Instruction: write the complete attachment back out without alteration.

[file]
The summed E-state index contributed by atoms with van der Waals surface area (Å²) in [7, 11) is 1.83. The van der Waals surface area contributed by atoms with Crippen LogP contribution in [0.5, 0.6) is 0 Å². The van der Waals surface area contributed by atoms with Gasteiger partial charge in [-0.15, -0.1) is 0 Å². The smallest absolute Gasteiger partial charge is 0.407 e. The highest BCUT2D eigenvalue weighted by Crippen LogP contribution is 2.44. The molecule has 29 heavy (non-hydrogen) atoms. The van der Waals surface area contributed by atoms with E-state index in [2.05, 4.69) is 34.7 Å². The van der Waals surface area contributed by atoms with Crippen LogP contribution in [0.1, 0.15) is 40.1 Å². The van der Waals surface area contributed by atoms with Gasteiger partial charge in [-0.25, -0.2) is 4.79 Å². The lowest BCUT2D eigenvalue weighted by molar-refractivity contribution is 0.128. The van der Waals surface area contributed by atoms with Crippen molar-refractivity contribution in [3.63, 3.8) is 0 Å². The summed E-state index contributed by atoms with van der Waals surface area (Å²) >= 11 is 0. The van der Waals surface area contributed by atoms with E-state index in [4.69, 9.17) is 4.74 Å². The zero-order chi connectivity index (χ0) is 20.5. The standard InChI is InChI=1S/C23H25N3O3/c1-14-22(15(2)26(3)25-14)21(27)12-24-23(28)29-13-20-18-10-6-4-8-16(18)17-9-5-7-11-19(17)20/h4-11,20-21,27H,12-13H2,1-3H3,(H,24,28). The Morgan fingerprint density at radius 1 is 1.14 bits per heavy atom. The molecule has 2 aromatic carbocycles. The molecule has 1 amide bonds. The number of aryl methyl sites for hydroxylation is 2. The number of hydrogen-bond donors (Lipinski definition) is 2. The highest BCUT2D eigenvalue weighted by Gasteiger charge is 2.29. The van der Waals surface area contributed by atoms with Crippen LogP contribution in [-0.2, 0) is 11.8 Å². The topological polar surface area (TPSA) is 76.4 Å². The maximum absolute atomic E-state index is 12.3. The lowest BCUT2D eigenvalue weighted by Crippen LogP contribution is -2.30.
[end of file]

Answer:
The summed E-state index contributed by atoms with van der Waals surface area (Å²) in [7, 11) is 1.83. The van der Waals surface area contributed by atoms with Crippen LogP contribution in [0.5, 0.6) is 0 Å². The van der Waals surface area contributed by atoms with Gasteiger partial charge in [-0.15, -0.1) is 0 Å². The smallest absolute Gasteiger partial charge is 0.407 e. The highest BCUT2D eigenvalue weighted by Crippen LogP contribution is 2.44. The molecule has 29 heavy (non-hydrogen) atoms. The van der Waals surface area contributed by atoms with E-state index in [2.05, 4.69) is 34.7 Å². The van der Waals surface area contributed by atoms with Crippen LogP contribution in [0.1, 0.15) is 40.1 Å². The van der Waals surface area contributed by atoms with Gasteiger partial charge in [-0.25, -0.2) is 4.79 Å². The lowest BCUT2D eigenvalue weighted by molar-refractivity contribution is 0.128. The van der Waals surface area contributed by atoms with Crippen molar-refractivity contribution in [3.63, 3.8) is 0 Å². The summed E-state index contributed by atoms with van der Waals surface area (Å²) >= 11 is 0. The van der Waals surface area contributed by atoms with E-state index in [4.69, 9.17) is 4.74 Å². The zero-order chi connectivity index (χ0) is 20.5. The standard InChI is InChI=1S/C23H25N3O3/c1-14-22(15(2)26(3)25-14)21(27)12-24-23(28)29-13-20-18-10-6-4-8-16(18)17-9-5-7-11-19(17)20/h4-11,20-21,27H,12-13H2,1-3H3,(H,24,28). The Morgan fingerprint density at radius 1 is 1.14 bits per heavy atom. The molecule has 2 aromatic carbocycles. The molecule has 1 amide bonds. The number of aryl methyl sites for hydroxylation is 2. The number of hydrogen-bond donors (Lipinski definition) is 2. The highest BCUT2D eigenvalue weighted by Gasteiger charge is 2.29. The van der Waals surface area contributed by atoms with Crippen LogP contribution in [-0.2, 0) is 11.8 Å². The topological polar surface area (TPSA) is 76.4 Å². The maximum absolute atomic E-state index is 12.3. The lowest BCUT2D eigenvalue weighted by Crippen LogP contribution is -2.30.